Administrative structure
Gwangju operates under a democratic framework with a locally elected council and mayor. Five administrative districts further manage local affairs. Citizen participation is encouraged through public hearings, advisory committees, and online platforms. Gwangju collaborates with the national government to align with national goals and access resources.

When the program was started, over 47% of greenhouse gas emissions produced in Gwangju were attributed to the non-industrial sector including households and commercial sector. There was an urgent need for reducing greenhouse gas emissions produced by households. Thus, Gwangju introduced the Carbon Bank system to encourage 1.5 million Gwangju citizens to improve their awareness of climate change and greenhouse gas emissions and induce them to reduce their emissions.

Gwangju City is in charge of the Carbon Bank system whereas Kwangju Bank provides points to participating households. The data for the initiative have been provided by Korea Electric Power Corporation, Gwangju Metropolitan Waterworks Authority, and Hae Yang City Gas based on households usage. The Green Start Network (involving 31 non-governmental organizations) is responsible for promotion and education regarding the system. In addition, local organizations including Local Community Head Group, Saemaeul Women’s Association, and Carbon Coordinators also actively encourage residents to participate in the system.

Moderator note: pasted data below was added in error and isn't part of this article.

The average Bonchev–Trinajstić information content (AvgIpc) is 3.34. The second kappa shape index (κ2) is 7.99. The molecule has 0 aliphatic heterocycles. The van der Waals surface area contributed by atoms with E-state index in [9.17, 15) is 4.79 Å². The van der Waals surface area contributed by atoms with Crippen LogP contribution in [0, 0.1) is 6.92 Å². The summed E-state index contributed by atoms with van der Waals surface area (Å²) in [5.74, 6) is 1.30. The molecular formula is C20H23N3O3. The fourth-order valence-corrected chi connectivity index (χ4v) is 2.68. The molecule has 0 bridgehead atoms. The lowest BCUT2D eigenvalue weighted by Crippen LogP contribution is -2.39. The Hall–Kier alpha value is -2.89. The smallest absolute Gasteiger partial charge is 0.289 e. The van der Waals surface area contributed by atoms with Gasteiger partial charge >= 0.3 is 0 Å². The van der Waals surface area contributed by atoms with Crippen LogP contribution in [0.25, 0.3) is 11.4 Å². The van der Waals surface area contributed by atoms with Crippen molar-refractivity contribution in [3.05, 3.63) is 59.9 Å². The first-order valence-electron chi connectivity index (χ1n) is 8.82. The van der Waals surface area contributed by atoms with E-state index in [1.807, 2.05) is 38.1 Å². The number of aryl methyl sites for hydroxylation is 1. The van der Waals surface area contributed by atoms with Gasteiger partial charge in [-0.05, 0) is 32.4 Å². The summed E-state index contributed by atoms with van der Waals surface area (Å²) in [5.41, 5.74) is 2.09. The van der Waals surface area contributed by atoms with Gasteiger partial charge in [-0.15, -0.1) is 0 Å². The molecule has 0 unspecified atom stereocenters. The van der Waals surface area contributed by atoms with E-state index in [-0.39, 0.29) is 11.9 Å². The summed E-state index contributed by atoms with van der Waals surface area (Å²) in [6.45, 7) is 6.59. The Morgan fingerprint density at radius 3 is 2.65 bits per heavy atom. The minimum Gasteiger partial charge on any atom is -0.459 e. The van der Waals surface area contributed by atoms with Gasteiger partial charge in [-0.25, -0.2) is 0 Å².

Based on the data provided, Gwangju City calculates the reduction amount of greenhouse gas emissions and turns the amount into points following certain standards. The city, then, notifies Kwangju Bank of the calculation which issues points to the Carbon Green Card. This method was used until 2012.  

Since 2013, each self-governing district of the city inputs household usage of electricity, water, and gas into the Carbon Point system. Then, based on certain standards, the Korea Environment Corporation calculates points. Once points to be issued are finalized, each district offers points to individuals through BC Card. In this way, each district can measure the amount of reduced greenhouse gas emissions. 

The city also implements the initiative with the Low Carbon Green Apartment Project. In this way, the city helps build green communities through participation and cooperation of local residents, contributing to reducing greenhouse gas emissions. The city also nurtures “carbon coordinators” and assign them to households, performing diverse, coordinating roles to reduce greenhouse gas emissions.